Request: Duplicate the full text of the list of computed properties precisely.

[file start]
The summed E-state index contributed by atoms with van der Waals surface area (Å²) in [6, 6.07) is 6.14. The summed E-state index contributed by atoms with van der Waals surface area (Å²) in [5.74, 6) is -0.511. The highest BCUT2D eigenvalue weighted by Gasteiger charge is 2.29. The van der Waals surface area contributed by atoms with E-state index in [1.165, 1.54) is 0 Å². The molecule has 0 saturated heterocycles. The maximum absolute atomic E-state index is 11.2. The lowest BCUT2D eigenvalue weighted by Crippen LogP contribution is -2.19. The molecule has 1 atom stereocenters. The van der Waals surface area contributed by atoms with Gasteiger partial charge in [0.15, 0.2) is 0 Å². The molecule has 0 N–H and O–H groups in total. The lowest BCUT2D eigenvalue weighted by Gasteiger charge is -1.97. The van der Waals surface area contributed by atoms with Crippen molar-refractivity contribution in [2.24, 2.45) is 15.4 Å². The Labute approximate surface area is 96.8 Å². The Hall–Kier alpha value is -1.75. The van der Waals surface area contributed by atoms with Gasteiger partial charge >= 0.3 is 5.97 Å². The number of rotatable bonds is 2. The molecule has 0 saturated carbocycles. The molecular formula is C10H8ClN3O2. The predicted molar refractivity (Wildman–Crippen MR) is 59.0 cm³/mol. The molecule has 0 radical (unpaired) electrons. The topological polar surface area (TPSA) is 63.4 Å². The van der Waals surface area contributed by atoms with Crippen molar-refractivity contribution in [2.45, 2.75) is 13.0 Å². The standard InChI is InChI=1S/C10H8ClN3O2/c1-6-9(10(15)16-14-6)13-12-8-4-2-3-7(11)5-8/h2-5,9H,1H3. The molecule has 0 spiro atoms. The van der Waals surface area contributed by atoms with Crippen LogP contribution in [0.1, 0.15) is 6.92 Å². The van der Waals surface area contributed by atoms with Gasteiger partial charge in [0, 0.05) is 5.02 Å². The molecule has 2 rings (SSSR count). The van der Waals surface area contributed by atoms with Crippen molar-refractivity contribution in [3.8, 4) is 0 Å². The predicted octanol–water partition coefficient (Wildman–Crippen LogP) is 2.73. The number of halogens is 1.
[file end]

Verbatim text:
The summed E-state index contributed by atoms with van der Waals surface area (Å²) in [6, 6.07) is 6.14. The summed E-state index contributed by atoms with van der Waals surface area (Å²) in [5.74, 6) is -0.511. The highest BCUT2D eigenvalue weighted by Gasteiger charge is 2.29. The van der Waals surface area contributed by atoms with E-state index in [1.165, 1.54) is 0 Å². The molecule has 0 saturated heterocycles. The maximum absolute atomic E-state index is 11.2. The lowest BCUT2D eigenvalue weighted by Crippen LogP contribution is -2.19. The molecule has 1 atom stereocenters. The van der Waals surface area contributed by atoms with Gasteiger partial charge in [0.15, 0.2) is 0 Å². The molecule has 0 N–H and O–H groups in total. The lowest BCUT2D eigenvalue weighted by Gasteiger charge is -1.97. The van der Waals surface area contributed by atoms with Crippen molar-refractivity contribution in [2.24, 2.45) is 15.4 Å². The Labute approximate surface area is 96.8 Å². The Hall–Kier alpha value is -1.75. The van der Waals surface area contributed by atoms with Gasteiger partial charge >= 0.3 is 5.97 Å². The number of rotatable bonds is 2. The molecule has 0 saturated carbocycles. The molecular formula is C10H8ClN3O2. The predicted molar refractivity (Wildman–Crippen MR) is 59.0 cm³/mol. The molecule has 0 radical (unpaired) electrons. The topological polar surface area (TPSA) is 63.4 Å². The van der Waals surface area contributed by atoms with Crippen molar-refractivity contribution in [2.45, 2.75) is 13.0 Å². The standard InChI is InChI=1S/C10H8ClN3O2/c1-6-9(10(15)16-14-6)13-12-8-4-2-3-7(11)5-8/h2-5,9H,1H3. The molecule has 0 spiro atoms. The van der Waals surface area contributed by atoms with Crippen LogP contribution in [0.1, 0.15) is 6.92 Å². The van der Waals surface area contributed by atoms with Gasteiger partial charge in [0, 0.05) is 5.02 Å². The molecule has 2 rings (SSSR count). The van der Waals surface area contributed by atoms with Crippen molar-refractivity contribution in [3.8, 4) is 0 Å². The predicted octanol–water partition coefficient (Wildman–Crippen LogP) is 2.73. The number of halogens is 1.